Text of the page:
Measuring Influence Online

This FastCompany article tries to explain how one can measure influence in social media. As example they are using Bono vs LadyGaga. The article is based on a whitepaper by social media monitoring firm Vocus. What is the main quality of an influencer? Excerpts from the article:

The key finding here is that there is a clear difference between “influence” and “popularity.” About 90% of respondents noted this distinction; however, 84% also said there is a correlation between “reach” and influence,” which adds a bit of ambiguity.

According to the survey, the top contributing factors that make a person or brand influential were all based on quality rather than quantity. Around 60% of respondents cited the “quality or focus of the network” (e.g. 4chan) and 55% cited the “quality of content” (e.g. Andrew Sullivan) for what defines an influential.

But the most important metric for measuring one’s influence online is also the most disagreed upon. With social media, there are so many methods of quantifying “influence” that respondents were fragmented. Close to 29% of respondents said “action” is the most important measure of the effectiveness of social media influence; however, more than one-third also said “action” was the least important metric. The number of “views” was ranked highest by 11%, tied with “click-throughs.” “Retweets” and Facebook “Likes” came in last place.

Unfortunately, when it came to Lady Gaga versus Bono, Vocus didn’t offer an end-all decision.

We have been talking about this topic quite a bit here at the studio. The most interesting experience we’ve had is when an aquaintance of ours tweeted about TeuxDeux and we expected to get a HUGE wave of retweets and overall echo in the Tweetsphere, given that this person has close to 500,000 followers. Not much happened at all. BUT, we had another person from the web-industry tweet about it, and the response was impressive. This person’s tweet follower count: 60,000. There you have it: Quality over Quantity.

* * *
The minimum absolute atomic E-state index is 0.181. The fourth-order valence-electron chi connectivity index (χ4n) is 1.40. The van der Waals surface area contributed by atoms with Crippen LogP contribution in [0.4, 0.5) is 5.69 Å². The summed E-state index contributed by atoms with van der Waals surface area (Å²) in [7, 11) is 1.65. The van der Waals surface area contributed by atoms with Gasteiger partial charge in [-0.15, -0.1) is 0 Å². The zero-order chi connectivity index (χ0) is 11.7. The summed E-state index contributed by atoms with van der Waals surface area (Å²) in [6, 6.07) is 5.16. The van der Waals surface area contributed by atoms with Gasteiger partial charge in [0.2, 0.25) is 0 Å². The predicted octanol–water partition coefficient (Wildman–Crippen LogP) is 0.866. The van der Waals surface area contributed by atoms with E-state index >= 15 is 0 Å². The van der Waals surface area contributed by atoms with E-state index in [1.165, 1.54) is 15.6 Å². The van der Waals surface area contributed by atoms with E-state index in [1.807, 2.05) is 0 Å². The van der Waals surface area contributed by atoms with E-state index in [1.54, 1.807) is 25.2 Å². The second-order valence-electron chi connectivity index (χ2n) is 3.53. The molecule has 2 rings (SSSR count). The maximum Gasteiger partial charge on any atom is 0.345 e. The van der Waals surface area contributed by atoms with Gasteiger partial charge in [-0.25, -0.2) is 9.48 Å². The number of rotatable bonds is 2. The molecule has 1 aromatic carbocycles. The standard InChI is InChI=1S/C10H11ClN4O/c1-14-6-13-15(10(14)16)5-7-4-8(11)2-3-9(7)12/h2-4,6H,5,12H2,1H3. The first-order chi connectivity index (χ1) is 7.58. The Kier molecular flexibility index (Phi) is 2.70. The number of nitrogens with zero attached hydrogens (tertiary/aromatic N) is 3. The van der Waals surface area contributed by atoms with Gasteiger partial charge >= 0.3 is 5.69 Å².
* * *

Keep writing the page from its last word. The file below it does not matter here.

4 Comments leave a comment below

  1. When I worked for a media agency, we did a huge research project on word of mouth and exactly how it works, the result being a very simplified ‘cone’ with Mavens at one end, followed by networkers, followers and so forth.They key was having mavens make your message sticky, before passing it on to networkers, who in turn pass it on to their ‘followers’ and so on. It was absolutely fascinating, I only wish I still had a copy of the paper!

  2. When I worked for a media agency, we did a huge research project on word of mouth and exactly how it works, the result being a very simplified ‘cone’ with Mavens at one end, followed by networkers, followers and so forth.They key was having mavens make your message sticky, before seeding it to networkers, who in turn pass it on to their ‘followers’ and so on. It was absolutely fascinating, I only wish I still had a copy of the paper!

  3. Thanks for the mention of the study and the Fast Company article. One big take away I had from working on this data was that the #1 way to build influence: post relevant content! Cheers, Frank @Vocus

  4. Take a look at TunkRank. It is just Twitter and just relationships, but the way it handles it is rather wise.

    http://tunkrank.com/score/swissmiss

    Here is what started that project, so it interesting to see how simple a model it is.
    http://thenoisychannel.com/2009/01/13/a-twitter-analog-to-pagerank/

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